The Yilan-born, London-based fashion designer Chen Shao-yen (陳劭彥) may have dressed Lady Gaga, Bjork, Jessie J and Taiwan’s own pop diva Jolin Tsai (蔡依林), but you’d never know this by his humble, soft-spoken demeanor. Chen wears a simple red hoodie as we talk over Skype from his London flat which is looking a little barren, as he is planning his move back to Taiwan early next year, to a house near the beach in Yilan County.
“I don’t know how it will change the dynamic of my work,” Chen says of his impending relocation.
The designer remained in London after graduating with a master’s degree from Central Saint Martins to launch his own womenswear label, Shao Yen (劭彥), in September 2010.
Photo courtesy of Chuang Kuo-lin
“The environment will be very different, but as long as I am open-minded, I am sure I can find inspiration anywhere,” he says.
Chen’s latest spring and summer collection, Joint, which debuted at Paris Fashion Week last month, drew inspiration from joints in the human body. Since 2010, Chen has shown his designs at London Fashion Week every season, with the theme of each collection relating to the human body in some way. Joint was his first presentation in Paris, and it may also be his last one for a while, as he will be too busy with his move to put together a show by February or March next year. Instead, he plans to present his next collection in a showroom.
PREDATOR AND PREY
Photo courtesy of Chuang Kuo-lin
While some of the pieces in Chen’s latest collection are long and billowing, others are square-ish and fit more snugly, showing the versatility of joints in the human body — how they twist and turn awkwardly and elegantly at different angles. What they have in common, though, is intricate patterns and texture, and a lack of color. Consisting of black, white and gray, with a smattering of leopard prints and frayed ends, the collection has a nuanced, minimalistic feel — as if whoever dons the ensemble will magically transform into a sophisticated warrior.
“I’m not colorblind per se,” Chen tells me. “It’s more like I can tell what color is, but it takes me a long time to understand it.”
Chen sees colors and textures as entities that are always changing. The lack of color in his designs helps to bring out the details in each stitch and fold, and by doing so, the garments come alive with movement.
Chen’s collection played off the juxtaposition of human and animal forms, as well as that of predator and prey — and the interchangeable nature between the two. He was also inspired by French-German Dada artist Jean Arp’s sculptures, which resembled collages. In a similar fashion, Chen drew upon his background in knitwear and pieced together scraps of fabric to achieve a chic, piecemeal look.
Though conceptual, his designs aren’t over the top. For instance, while multiple pockets on a single dress creates texture and layering, they also serve a functional purpose — namely, to keep your keys or phone.
Or as Chen says, “No matter how creative the design is, it should be wearable.”
Chen’s fascination with human anatomy preceded his career as a fashion designer. He has always been intrigued by the haunting beauty of the human form, and likes to spend his spare time pouring over books containing old sketches of human anatomy. The human body, he says, is like nature. It will always be there, but it’s constantly evolving.
“Fashion is related to the body, so it will always be an inspiration in my designs,” Chen says.
Part of his fascination stemmed from growing up in a family of artists. His two sisters are dancers and his aunt a dance teacher. He frequented museums and theaters, and in the 1990s, he was drawn to the work of Japanese fashion designer Rei Kawakubo, whose designs he found to be “sculptural and strange.”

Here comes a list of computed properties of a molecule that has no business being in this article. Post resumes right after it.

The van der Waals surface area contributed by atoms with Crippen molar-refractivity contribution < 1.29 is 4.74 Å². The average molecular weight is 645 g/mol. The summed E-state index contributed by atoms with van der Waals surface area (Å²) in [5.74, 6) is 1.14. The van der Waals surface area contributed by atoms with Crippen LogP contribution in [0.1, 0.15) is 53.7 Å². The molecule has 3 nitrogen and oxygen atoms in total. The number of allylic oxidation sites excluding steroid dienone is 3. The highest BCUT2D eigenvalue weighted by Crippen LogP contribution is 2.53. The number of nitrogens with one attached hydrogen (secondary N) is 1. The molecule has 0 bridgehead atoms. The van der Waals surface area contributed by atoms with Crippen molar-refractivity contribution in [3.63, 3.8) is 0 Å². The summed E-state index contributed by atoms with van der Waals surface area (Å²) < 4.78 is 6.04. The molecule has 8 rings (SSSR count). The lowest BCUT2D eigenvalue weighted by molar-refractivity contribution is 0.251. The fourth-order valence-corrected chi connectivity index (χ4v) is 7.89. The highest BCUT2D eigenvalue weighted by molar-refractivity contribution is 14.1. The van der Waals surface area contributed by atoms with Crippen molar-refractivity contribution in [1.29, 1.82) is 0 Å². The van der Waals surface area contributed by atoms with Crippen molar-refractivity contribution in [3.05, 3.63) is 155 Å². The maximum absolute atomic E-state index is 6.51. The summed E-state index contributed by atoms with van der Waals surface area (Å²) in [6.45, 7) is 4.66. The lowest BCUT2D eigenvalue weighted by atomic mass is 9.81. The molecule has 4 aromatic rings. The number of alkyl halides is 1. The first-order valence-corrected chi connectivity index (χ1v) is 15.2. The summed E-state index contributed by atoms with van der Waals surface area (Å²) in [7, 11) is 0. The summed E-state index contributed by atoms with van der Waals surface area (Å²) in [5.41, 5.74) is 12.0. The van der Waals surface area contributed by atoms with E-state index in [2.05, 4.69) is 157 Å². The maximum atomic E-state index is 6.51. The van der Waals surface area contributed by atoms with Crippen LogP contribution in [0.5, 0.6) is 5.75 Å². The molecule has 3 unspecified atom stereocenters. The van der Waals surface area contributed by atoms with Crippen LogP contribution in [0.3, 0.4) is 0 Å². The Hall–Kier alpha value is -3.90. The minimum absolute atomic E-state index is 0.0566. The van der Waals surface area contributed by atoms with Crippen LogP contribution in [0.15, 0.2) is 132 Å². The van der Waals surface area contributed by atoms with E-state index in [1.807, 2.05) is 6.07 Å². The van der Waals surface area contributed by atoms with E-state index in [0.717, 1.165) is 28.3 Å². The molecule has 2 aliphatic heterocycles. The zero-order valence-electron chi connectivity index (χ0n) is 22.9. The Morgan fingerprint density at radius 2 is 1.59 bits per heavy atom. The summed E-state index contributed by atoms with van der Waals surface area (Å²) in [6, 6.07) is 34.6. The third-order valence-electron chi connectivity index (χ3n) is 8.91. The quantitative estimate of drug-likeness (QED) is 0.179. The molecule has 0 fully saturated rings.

“I was moved by the energy of the stage,” Chen says.
His interest would later manifest itself in the form of performance art. Chen’s Fashion Week shows have always incorporated some element of performance, whether it’s video technology or live music. Last month, he collaborated with Japanese sound artist Tomoko Sauvage who created eerie chiming sounds out of bowls filled with water and amplified by hydrophones (water microphones), as models contorted their limbs and struck awkward poses.
Although Chen exudes a calm facade and a nonchalant demeanor, when it comes to casting models, he says he has “strong opinions.” Not only is it important to have models of different ethnicities, but personality plays a role as well, since they might have to do a little acting on the runway.
“I just find it more interesting to work with different kinds of people from different backgrounds,” Chen says.
Chen gives the impression that he’s the type of designer who thrives off London’s robust arts scene and its diversity. So it may seem a bit odd that he’s planning to return to Taiwan.
When I ask him why he’s moving, he cites family reasons and the high cost of living in London. But even through our Skype conversation, I sense a little homesickness. When I mention Yilan’s surf and beaches, Chen’s eyes light up. His final MA show at Central Saint Martins in 2010, which featured an all-white collection of ruffles and fur, alluded to the movement of waves in the ocean. In fact, the collection was an extension of a short film Chen had shot on the beach in Yilan.
“It’s where my family is and where my home is. So of course, it’s a huge inspiration in my designs,” Chen says.
While Yilan isn’t exactly synonymous with high fashion, Chen isn’t too worried about dropping out of the public eye because the fashion world is so globalized today that a simple move shouldn’t pose much of a problem. Many designers have left London and still present regularly at Fashion Week.
Finally, Chen adds that he is bent on exploring different markets in the future, perhaps some closer to home.
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